On the other hand, Magdaleno Gameng testified that he arrived at the house of Armando Yabut at around 5 o'clock in the afternoon of November 24, 1997 and joined the drinking session in celebration of Yabut's birthday. He was seated at the left side of Yabut facing the latter. By 7:30 in the evening of said date, he and his companions Yabut, Bernardino, and Cuyogan were already tipsy, having consumed a lot of liquor and they ordered for more. While waiting for the liquor they requested to be bought, the victim suddenly fell face down (sumubasob) and his neck was bloodied and almost severed from the body. He then saw the accused outside the window holding a scythe with blood flowing down from it. After a while, he saw Yabut go out of the house and confront the accused about what the latter just did.

On cross-examination, the witness said that while he did not actually see the manner by which the accused stabbed or hacked the victim, the accused was the only one who was holding a scythe outside the window after the victim fell face down. Finally, he claimed that he did not know if any altercation had transpired between the accused and the victim prior to the incident.[7]

Finally, Dr. Angelita Legaspi, the rural health physician of Calapan City, testified that she conducted the autopsy on the cadaver of the victim on November 25, 1997, and issued a Necropsy Report[8] x x x.

x x x x

Dr. Legaspi explained that the victim suffered abrasions on the chin, left side of the chest, upper forearm and the left 3rd and 4th fingers probably caused by a sharp object or by rubbing on a rough surface, as in this case when the victim fell down on the floor. She also stated that the victim sustained a hack wound on the front portion of the neck which is about eight (8) inches long probably caused by a sharp object like a bolo or scythe. She opined that the assailant could have been in front, at the side or at the back of the victim when he inflicted the injury on the neck of the victim. She claimed the injury on the neck was fatal because it contained major blood vessels including the carotid artery and these blood vessels were cut. She concluded that the victim died because of loss of blood resulting from the wound on his neck.[9]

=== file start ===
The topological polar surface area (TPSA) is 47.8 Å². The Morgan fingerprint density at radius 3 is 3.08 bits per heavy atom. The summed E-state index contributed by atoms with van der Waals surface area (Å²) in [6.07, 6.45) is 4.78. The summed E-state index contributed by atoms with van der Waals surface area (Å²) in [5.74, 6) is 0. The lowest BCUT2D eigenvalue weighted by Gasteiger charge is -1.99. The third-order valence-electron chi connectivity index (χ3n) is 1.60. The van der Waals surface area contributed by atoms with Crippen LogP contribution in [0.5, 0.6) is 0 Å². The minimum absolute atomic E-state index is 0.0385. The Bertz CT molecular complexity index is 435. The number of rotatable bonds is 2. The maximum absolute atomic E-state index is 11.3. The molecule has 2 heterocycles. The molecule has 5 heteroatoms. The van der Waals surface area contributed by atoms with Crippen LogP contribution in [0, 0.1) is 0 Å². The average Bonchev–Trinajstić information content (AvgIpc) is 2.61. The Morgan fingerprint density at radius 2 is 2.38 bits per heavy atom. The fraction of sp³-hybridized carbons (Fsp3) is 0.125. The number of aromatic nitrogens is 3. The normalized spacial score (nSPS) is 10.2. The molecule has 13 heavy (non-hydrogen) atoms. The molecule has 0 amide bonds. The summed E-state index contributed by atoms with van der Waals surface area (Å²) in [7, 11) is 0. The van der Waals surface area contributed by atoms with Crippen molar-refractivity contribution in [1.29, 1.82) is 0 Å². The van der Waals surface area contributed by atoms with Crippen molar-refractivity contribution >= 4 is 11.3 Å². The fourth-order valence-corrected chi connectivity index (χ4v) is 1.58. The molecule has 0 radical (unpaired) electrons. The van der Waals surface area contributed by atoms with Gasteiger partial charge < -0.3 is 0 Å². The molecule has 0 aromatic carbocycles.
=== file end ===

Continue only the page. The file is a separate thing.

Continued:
In his defense, accused-appellant testified that while he was at his house on November 24, 1997, Armando Yabut came to fetch him to attend the former's birthday celebration. At around 5:00 o'clock in the afternoon, Yabut requested him to buy one case of beer after which they, together with Gameng and Bernardino, engaged in a drinking spree. At around 6:00 p.m., the victim Samsom Cuyogan arrived somewhat drunk, requesting that more beer be bought. After one and half (1 ½) cases more beer were bought, the group continued drinking. After a while, the accused demanded from the victim the amount of P200.00 as his wages for the excavation and installation of a deep-well tank in Barangay Natulo, Naujan, Oriental Mindoro. Apparently, the victim was a contractor in the installation of deep-well tanks while the accused was one of the victim's workers. When the victim told him that he had no money, he replied that he could give him rice. The victim, however, told him, "problema mo na yan, hindi ko problema yan!" The witness then saw a scythe on top of the table which they were then using to cut calamansi fruits, and he and the victim grappled for it. He was able to take possession of the scythe and when the victim turned his back on him, he struck the former with a scythe thinking that the victim would just be hit on the shoulders. He then went out of the door, taken aback by what he did. He claimed that he had not intention to kill the victim. Thereafter, a number of people arrived, among those was his aunt who patted him on the left shoulder and told him, "Takbo na!" He then got scared and ran towards his father's house. His father instructed him to go to Barangay Biga, Calapan City, together with his brother. They then proceeded to the house of his brother-in-law where he slept for a while. At twelve midnight, his brother and father fetched him to surrender him to the police authorities. Finally, he reiterated that he did not intend to kill the victim.[10]